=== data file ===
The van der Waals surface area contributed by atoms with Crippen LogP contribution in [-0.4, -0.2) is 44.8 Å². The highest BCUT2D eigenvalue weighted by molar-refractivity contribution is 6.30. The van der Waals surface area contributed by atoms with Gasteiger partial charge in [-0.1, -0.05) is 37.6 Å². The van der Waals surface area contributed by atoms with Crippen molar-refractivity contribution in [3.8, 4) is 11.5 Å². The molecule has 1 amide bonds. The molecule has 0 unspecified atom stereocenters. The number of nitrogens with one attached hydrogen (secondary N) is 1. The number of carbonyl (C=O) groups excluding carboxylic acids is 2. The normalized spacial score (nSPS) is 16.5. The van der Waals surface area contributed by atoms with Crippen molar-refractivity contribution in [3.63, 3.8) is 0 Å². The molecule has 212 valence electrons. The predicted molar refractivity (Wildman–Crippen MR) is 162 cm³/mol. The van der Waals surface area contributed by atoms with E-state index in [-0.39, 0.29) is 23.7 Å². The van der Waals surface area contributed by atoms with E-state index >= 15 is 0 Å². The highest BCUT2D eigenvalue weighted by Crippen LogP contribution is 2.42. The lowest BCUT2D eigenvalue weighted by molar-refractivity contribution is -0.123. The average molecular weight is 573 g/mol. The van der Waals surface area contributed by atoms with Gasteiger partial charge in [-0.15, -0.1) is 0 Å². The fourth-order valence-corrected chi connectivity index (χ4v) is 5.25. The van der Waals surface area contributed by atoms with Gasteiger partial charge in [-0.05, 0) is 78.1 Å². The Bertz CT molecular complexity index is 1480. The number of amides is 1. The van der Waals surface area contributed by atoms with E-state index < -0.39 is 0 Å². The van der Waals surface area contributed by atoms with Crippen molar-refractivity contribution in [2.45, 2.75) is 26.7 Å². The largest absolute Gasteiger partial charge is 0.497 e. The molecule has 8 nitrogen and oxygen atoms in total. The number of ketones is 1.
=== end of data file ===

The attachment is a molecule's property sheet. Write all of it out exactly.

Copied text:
The van der Waals surface area contributed by atoms with Crippen LogP contribution in [-0.4, -0.2) is 44.8 Å². The highest BCUT2D eigenvalue weighted by molar-refractivity contribution is 6.30. The van der Waals surface area contributed by atoms with Gasteiger partial charge in [-0.1, -0.05) is 37.6 Å². The van der Waals surface area contributed by atoms with Crippen molar-refractivity contribution in [3.8, 4) is 11.5 Å². The molecule has 1 amide bonds. The molecule has 0 unspecified atom stereocenters. The number of nitrogens with one attached hydrogen (secondary N) is 1. The number of carbonyl (C=O) groups excluding carboxylic acids is 2. The normalized spacial score (nSPS) is 16.5. The van der Waals surface area contributed by atoms with Crippen molar-refractivity contribution in [3.63, 3.8) is 0 Å². The molecule has 212 valence electrons. The predicted molar refractivity (Wildman–Crippen MR) is 162 cm³/mol. The van der Waals surface area contributed by atoms with E-state index in [-0.39, 0.29) is 23.7 Å². The van der Waals surface area contributed by atoms with E-state index >= 15 is 0 Å². The highest BCUT2D eigenvalue weighted by Crippen LogP contribution is 2.42. The lowest BCUT2D eigenvalue weighted by molar-refractivity contribution is -0.123. The average molecular weight is 573 g/mol. The van der Waals surface area contributed by atoms with Gasteiger partial charge in [-0.15, -0.1) is 0 Å². The fourth-order valence-corrected chi connectivity index (χ4v) is 5.25. The van der Waals surface area contributed by atoms with Gasteiger partial charge in [-0.05, 0) is 78.1 Å². The Bertz CT molecular complexity index is 1480. The number of amides is 1. The van der Waals surface area contributed by atoms with E-state index < -0.39 is 0 Å². The van der Waals surface area contributed by atoms with Crippen molar-refractivity contribution in [2.45, 2.75) is 26.7 Å². The largest absolute Gasteiger partial charge is 0.497 e. The molecule has 8 nitrogen and oxygen atoms in total. The number of ketones is 1.